AFC South: Key Free Agents, Draft Picks & Needs, and Available Cap Space
The NFL offseason is a time for teams and fanbases to reset expectations for the upcoming year. While we haven't officially gotten to the offseason yet, 30 of 32 teams have already had their focus shift to the next season. However, some teams are in a better position than others to equip their team for future success - whether immediate or down the road.
In this series of articles, I will be going division-by-division and highlighting what each team has to work with this offseason in terms of resources in the form of draft capital and available cap space. I'll also offer some predictions of how teams might attack the offseason based on the capital they have available and how it could impact their team.
More Resource Dashboards: NFC North | NFC East | NFC West | NFC South | AFC East | AFC West | AFC North
As a reminder, here is a breakdown of key offseason dates that may impact this information:
- March 7: deadline for teams to use the franchise tag
- March 13: legal tampering period opens
- March 15: NFL free agency begins and the new league year starts
- April 21: deadline for restricted free agents to sign offer sheets
- April 27-29: NFL draft
- May 1: deadline for teams to exercise 5th-year options on 2020 first-round draft picks
- July 15: deadline for franchise tag players to sign an extension
As of February 8, 2023
Current draft picks (round number): 2 (1), 12 (1), 33 (2), 65 (3), 73 (3), 104 (4), 138 (5), 179 (6), 188 (6), 201 (6), 203 (6), 239 (7)
Cap space (effective cap space): $37.6M ($25.6M)
Thanks to Lovie Smith's heroic efforts, the Houston Texans sit with the number two overall pick in this upcoming draft. I can say with near-100% certainty that their first pick will be a quarterback as Bryce Young and CJ Stroud sit in a tier of their own for this class among the quarterbacks. They also have the luxury of the 12th pick, which they can use on the best player available since they have so many holes to fill. Based on how last season ended, it seems like Brandin Cooks wants little part in returning to the Texans for next season. Now that they have defensive-minded head coach DeMeco Ryans in place, I would love to see Houston target players like Jamel Dean or James Bradberry to play opposite Derek Stingley (their first-round pick from last year). Still, Houston has a ton of flexibility this offseason and finally has a chance to truly determine the future of its franchise.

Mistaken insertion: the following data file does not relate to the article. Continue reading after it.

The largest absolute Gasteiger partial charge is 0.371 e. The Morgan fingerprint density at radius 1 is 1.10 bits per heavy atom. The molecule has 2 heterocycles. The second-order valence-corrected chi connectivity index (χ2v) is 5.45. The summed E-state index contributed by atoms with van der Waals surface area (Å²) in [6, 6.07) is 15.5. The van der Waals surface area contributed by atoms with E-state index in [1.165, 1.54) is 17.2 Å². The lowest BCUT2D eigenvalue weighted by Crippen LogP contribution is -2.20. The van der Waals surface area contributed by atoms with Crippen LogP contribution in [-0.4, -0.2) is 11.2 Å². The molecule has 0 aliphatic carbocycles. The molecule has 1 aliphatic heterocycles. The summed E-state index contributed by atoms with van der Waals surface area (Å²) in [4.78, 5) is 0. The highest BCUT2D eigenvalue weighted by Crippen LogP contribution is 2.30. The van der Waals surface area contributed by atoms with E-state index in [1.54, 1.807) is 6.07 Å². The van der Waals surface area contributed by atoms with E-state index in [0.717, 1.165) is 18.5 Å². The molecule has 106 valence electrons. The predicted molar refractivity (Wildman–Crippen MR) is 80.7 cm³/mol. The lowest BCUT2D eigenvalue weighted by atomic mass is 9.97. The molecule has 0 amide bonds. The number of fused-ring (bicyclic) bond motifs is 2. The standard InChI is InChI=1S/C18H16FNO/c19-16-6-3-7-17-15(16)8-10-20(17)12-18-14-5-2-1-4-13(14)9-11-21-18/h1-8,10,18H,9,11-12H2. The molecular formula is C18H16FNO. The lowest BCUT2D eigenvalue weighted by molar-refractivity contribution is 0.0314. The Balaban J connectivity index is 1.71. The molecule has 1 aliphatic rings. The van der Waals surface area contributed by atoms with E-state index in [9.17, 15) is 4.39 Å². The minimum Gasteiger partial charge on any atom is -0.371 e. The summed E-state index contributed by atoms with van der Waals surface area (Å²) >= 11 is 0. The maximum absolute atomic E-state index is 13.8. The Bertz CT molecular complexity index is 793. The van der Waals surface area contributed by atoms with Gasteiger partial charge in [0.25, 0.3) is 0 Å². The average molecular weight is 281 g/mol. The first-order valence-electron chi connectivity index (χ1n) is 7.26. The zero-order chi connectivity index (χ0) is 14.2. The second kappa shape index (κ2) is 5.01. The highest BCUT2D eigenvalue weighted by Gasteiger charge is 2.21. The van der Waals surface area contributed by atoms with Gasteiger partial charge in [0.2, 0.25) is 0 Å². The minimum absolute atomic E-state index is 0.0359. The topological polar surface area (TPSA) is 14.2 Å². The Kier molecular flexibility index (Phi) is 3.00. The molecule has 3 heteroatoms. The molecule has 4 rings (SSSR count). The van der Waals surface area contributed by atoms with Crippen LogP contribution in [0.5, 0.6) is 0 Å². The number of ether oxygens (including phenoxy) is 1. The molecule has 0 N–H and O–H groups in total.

Current draft picks (round number): 4 (1), 35 (2), 79 (3), 106 (4), 140 (5), 205 (6), 223 (7), 238 (7)
Cap space (effective cap space): $12.6M ($5M)
Indianapolis fired Frank Reich on November 7th and their season officially ended on January 8th, yet they still remain without a head coach. I don't know where they're going with this, but I already know I don't like it. In any case, Indianapolis is one of the two teams (Carolina being the other) that has been most linked to trading up to the No. 1 overall pick for a quarterback. If they don't make this trade and go the route of signing a veteran quarterback for the fifth-straight year, offensive line needs to be their top priority, especially with Jonathan Taylor as one of their premier offensive talents. Last year, the Colts ranked 24th in PFF's pass blocking efficiency rating and 22nd in Football Outsider's adjusted line yards. This is a far departure from where they were several years ago when their offensive line was one of the best in the league and Quenton Nelson was an elite guard.
Current draft picks (round number): 11 (1), 41 (2), 72 (3), 149 (5), 186 (6), 230 (7)
Cap space (effective cap space): -$23.7M (-$28.1M)
In the middle of the 2022 season, Tennessee fired general manager Jon Robinson, signaling that they could be in for some big changes soon. Ryan Tannehill and Derrick Henry - two staples of the Tennesse offense the past couple of seasons - could be moved this offseason either through a trade or as cut candidates. Regardless of whether that happens, offense needs to be a priority for Tennessee as they have finished outside the top 20 in Football Outsiders' DVOA for the second-straight year after finishing in the top six the previous two seasons. As much as I like Treylon Burks, he needs more than just a 30-year-old Robert Woods next to him to make this offense efficient.
Current draft picks (round number): 24 (1), 56 (2), 88 (3), 121 (4), 127 (4), 145 (5), 202 (6), 208 (6), 228 (7)
Cap space (effective cap space): -$22.4M (-$25.5M)
There hasn't been this much hope in Jacksonville since Myles Jack recovered a Dion Lewis fumble in the 2017 AFC Championship Game (before the touchdown return was overturned, that is). I should remind you that the Jaguars traded for Calvin Ridley prior to the trade deadline, but Evan Engram will be a free agent. Though it wouldn't shock me to see him return to Jacksonville next year, I hope they don't overpay Engram after his best career year. And, even though they improved down the stretch, defense should continue to be a focus for them. Losing Arden Key to free agency is a big hit and they will need last year's No. 1 overall pick Travon Walker to step up in his absence. The Jaguars also only had one cornerback (Tyson Campbell) rank in the top 60 of his position in PFF grade (out of 119 cornerbacks), so secondary will also be a major concentration given they'll continue to compete with the likes of Patrick Mahomes, Josh Allen, and Joe Burrow in the AFC playoffs for years to come.